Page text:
Vanessa:

there’s back, but there’s also a whole bunch of other reasons why scenarios like these happen. I mean, there is also a difference between building a business for profit and building a business to exit and from a valuation perspective. So you like increasing the value as you go, you raise funds, so the value increases, et cetera, et cetera, you make a big exit, you get your check and then that’s it.

Everyone cashes in, everyone’s happy. Whereas, there are people that actually building businesses that actually want to be profitable, all these other companies that we’re talking about ultimately profitable. So like I think again, it depends on the product. It depends on the founders, it depends on the leadership. It depends on the type of investors. There are investors that will also hype you up and actually encourage you to increase the valuation just so that in the end it’s profitable for them and for a lot of people.

So I’m not I’m not knowledgeable about fundraising and investment in that way that I can like for like I can express very strong opinions about it. But having been in that space very, very recently, working close to two VCs, what I do know also is that there’s a massive piece of work that needs to be done within that space so that actually they can be just great thought partners and just great investors in some businesses that might not look shiny or might not look the part, but actually could be making money because they do have something that has the ability of changing ecosystems, changing the world, and especially in the market I’m in right now. And this conversation, I’m having in the Middle East, you know, it’s really starting to look like the startup ecosystem is very vibrant with very, very early stage startups.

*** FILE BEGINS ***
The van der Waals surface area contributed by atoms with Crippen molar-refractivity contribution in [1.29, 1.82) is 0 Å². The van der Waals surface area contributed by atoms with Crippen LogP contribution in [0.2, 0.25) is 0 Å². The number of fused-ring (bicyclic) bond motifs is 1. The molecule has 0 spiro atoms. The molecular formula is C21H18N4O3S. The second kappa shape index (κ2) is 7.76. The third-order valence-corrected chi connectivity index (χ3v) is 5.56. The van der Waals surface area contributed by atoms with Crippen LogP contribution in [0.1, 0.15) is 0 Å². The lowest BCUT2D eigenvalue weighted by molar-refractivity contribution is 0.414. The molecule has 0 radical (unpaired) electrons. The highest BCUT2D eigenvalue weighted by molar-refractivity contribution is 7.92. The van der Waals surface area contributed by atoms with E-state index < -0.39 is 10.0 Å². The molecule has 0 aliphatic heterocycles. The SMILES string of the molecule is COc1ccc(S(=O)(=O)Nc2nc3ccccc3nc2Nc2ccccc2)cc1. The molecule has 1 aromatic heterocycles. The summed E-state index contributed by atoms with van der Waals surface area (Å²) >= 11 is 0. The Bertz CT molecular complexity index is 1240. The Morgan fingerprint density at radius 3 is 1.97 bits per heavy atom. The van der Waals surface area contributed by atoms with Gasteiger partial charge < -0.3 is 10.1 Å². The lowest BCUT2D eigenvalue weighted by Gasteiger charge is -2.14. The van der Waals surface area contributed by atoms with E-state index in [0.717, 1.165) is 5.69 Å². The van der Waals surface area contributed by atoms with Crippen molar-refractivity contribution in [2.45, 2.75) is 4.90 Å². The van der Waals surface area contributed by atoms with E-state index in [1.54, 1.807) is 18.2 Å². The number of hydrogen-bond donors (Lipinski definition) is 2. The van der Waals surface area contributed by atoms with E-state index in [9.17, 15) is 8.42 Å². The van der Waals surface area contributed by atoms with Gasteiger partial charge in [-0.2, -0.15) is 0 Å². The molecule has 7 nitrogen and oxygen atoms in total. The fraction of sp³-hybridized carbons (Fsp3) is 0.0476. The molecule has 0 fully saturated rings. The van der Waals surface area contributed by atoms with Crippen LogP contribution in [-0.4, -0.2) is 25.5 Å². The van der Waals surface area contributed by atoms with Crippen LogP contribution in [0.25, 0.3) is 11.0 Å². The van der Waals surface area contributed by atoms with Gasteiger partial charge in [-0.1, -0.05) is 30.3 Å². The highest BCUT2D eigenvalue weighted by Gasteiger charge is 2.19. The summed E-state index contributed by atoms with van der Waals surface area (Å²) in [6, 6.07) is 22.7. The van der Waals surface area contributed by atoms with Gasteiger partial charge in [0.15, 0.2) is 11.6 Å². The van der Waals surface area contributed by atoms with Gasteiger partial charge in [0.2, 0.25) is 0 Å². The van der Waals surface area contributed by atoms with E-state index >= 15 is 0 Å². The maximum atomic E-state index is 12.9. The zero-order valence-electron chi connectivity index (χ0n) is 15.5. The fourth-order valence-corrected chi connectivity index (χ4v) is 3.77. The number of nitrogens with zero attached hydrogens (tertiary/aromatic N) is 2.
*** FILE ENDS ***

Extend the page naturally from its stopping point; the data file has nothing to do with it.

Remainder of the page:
And there’s an opportunity there to actually like set a new standard for that, which is why it’s kind of exciting in a way whereas, you know, you do have like your old school guys that, you know, they’ve done things and they’ve, you know, we’ve done this thing, we’ve done these investments. And I was speaking to some of them, and they they were saying that, like, they will invest in hundred with the hope that one returns so much that they don’t have to worry about what they invested in like the other 99. So, if you think about like that strategy, like we need loads of startups. Do they need to go through so many so that like they can get to that one unicorn or will that one profitable one is that makes sense.”